How to be a Sponge By Jackson Silvanik

Throughout my life, and particularly over the last few weeks – which I’ve spent poring through books and writings and devotionals in a search for meaning, clarity and inspiration – one thing seems to hold true: wisdom and insight will often be found in the places that you aren’t deliberately looking. 

Sometimes the Great Cosmic Synergy aligns itself perfectly: everything syncs up, the various writings seem to all touch on the same subject and small truths about your life are revealed. Other times, though, it’s not so easy or simple. The lessons don’t seem to apply to you, or the wisdom imparted on the page doesn’t really work for your spiritual needs at the moment. You might turn to the next chapter annoyed or frustrated that you’re putting in the effort to better yourself and aren’t quite hearing what you wanted to hear. 

These are the moments where you must set aside your expectations and become a sponge. My dad, believe it or not, has a large library of books scattered all over the house – and not just now; I have been lucky to grow up surrounded by books of all sorts. Lois, my grandmother and my dad’s mom, would often send me home with a book or two from her own library when she’d watch me and my sister as we grew up (she still does, and now she’s added my wife to her book club). 

      It’s often in those moments of poking around the shelves of books that something reveals itself to me. It might be the title, or an author that I recognize. It might be the size of the book, the colors or the design. Regardless, if I’m looking for something that I can’t quite define, something will reveal itself to me. More often than not, I’ll find what I was looking for purely by chance.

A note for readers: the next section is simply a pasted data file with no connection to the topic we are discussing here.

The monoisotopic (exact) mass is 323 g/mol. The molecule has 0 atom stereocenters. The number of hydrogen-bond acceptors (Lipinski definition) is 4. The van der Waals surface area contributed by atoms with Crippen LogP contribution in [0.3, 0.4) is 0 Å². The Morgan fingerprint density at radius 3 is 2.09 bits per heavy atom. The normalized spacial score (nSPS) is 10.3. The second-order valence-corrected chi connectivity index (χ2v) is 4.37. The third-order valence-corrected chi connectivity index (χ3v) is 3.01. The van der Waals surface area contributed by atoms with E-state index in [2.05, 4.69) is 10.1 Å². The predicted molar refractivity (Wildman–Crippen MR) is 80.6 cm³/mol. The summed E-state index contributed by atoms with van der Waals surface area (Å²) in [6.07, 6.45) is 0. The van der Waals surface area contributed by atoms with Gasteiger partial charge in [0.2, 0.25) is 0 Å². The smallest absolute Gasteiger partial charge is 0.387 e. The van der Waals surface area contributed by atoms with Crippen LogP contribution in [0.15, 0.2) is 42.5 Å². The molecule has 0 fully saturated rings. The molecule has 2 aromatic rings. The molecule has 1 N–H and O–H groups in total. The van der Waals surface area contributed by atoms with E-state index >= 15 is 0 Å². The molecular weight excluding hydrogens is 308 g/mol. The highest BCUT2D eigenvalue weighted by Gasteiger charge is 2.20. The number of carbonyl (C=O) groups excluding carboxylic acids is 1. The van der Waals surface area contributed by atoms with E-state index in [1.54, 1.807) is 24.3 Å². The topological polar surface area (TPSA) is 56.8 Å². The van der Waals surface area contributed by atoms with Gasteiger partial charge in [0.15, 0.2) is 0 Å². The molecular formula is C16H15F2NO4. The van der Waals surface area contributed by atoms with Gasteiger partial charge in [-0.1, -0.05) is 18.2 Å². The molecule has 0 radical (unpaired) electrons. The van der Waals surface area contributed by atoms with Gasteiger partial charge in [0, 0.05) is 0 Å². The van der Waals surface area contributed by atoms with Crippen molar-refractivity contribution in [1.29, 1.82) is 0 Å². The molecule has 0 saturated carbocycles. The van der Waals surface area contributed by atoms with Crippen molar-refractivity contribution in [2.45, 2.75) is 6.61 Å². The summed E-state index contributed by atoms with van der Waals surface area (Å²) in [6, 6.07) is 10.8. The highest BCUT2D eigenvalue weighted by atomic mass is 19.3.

Other times, though, wisdom doesn’t come from my own interpretation of something that I’ve read, but becomes clearer when I share my recently learned insight with others and get their feedback. My wife and I view the world through slightly different lenses: she likes facts, specific timetables and sticking to a schedule. I struggle with structure, often choosing to let things play out however they might and rolling with the tide. One of the most valuable tools at my disposal during this journey of self-improvement has been her perspective. I’ll often tell her about things I’ve read and notes that I’ve made, and she’ll listen, offer feedback and add her own response in ways that dramatically affects the ideas that I’ve been working towards. 

That’s what a partnership is all about. We all need someone to challenge us, to make us better, and to give us perspective that enhances our attempts to become better people. I’ve spent a lot of time trying to learn how to be a better partner when I had such a great example just sitting right in front of me. As I have sat and read and meditated and listened, she gave me feedback at every turn and shared her own insights and reflections. 

It was yet another reminder to be humble: you can’t fix everything on your own. It’s a team effort. Whatever is challenging you, surrender to the moment and let people in. Keep your eyes wide open and look for meaning and inspiration in every corner. You never know where the right combination of words might come from. Share what you’ve learned, listen to what others have to say about it and take that into account. 

I’ve thought that the idea that “it takes a village” was a little corny, but truthfully, it does take some cooperation. Living in a silo is hard. Let people in, let family be family and let partners be partners. I spent a long time trying to handle things on my own, but opening up and letting wisdom find me in whatever form is a pathway to peace.